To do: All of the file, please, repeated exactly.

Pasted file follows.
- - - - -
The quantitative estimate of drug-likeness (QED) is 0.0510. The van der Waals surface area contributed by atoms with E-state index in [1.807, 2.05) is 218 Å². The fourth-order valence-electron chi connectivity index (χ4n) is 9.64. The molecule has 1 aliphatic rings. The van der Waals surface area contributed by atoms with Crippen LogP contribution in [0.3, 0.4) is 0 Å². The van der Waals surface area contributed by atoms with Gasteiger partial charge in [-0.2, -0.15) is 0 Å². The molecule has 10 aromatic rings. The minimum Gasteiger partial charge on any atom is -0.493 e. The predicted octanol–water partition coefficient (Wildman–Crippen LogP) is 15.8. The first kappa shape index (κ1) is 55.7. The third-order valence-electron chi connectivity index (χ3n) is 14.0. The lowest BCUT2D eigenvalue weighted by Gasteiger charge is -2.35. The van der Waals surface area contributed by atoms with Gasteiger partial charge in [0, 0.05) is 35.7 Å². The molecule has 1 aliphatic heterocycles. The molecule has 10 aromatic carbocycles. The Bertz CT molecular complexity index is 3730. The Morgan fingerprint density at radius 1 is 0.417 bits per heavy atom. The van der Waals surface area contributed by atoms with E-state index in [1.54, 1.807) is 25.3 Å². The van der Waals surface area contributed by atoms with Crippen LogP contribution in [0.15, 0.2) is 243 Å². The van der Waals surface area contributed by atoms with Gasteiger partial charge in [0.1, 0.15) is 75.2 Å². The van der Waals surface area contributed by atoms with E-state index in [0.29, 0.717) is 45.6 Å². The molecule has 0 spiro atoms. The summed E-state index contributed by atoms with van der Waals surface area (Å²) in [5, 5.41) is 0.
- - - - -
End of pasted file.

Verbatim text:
The quantitative estimate of drug-likeness (QED) is 0.0510. The van der Waals surface area contributed by atoms with E-state index in [1.807, 2.05) is 218 Å². The fourth-order valence-electron chi connectivity index (χ4n) is 9.64. The molecule has 1 aliphatic rings. The van der Waals surface area contributed by atoms with Crippen LogP contribution in [0.3, 0.4) is 0 Å². The van der Waals surface area contributed by atoms with Gasteiger partial charge in [-0.2, -0.15) is 0 Å². The molecule has 10 aromatic rings. The minimum Gasteiger partial charge on any atom is -0.493 e. The predicted octanol–water partition coefficient (Wildman–Crippen LogP) is 15.8. The first kappa shape index (κ1) is 55.7. The third-order valence-electron chi connectivity index (χ3n) is 14.0. The lowest BCUT2D eigenvalue weighted by Gasteiger charge is -2.35. The van der Waals surface area contributed by atoms with Gasteiger partial charge in [0, 0.05) is 35.7 Å². The molecule has 1 aliphatic heterocycles. The molecule has 10 aromatic carbocycles. The Bertz CT molecular complexity index is 3730. The Morgan fingerprint density at radius 1 is 0.417 bits per heavy atom. The van der Waals surface area contributed by atoms with E-state index in [1.54, 1.807) is 25.3 Å². The van der Waals surface area contributed by atoms with Crippen LogP contribution in [0.15, 0.2) is 243 Å². The van der Waals surface area contributed by atoms with Gasteiger partial charge in [0.1, 0.15) is 75.2 Å². The van der Waals surface area contributed by atoms with E-state index in [0.29, 0.717) is 45.6 Å². The molecule has 0 spiro atoms. The summed E-state index contributed by atoms with van der Waals surface area (Å²) in [5, 5.41) is 0.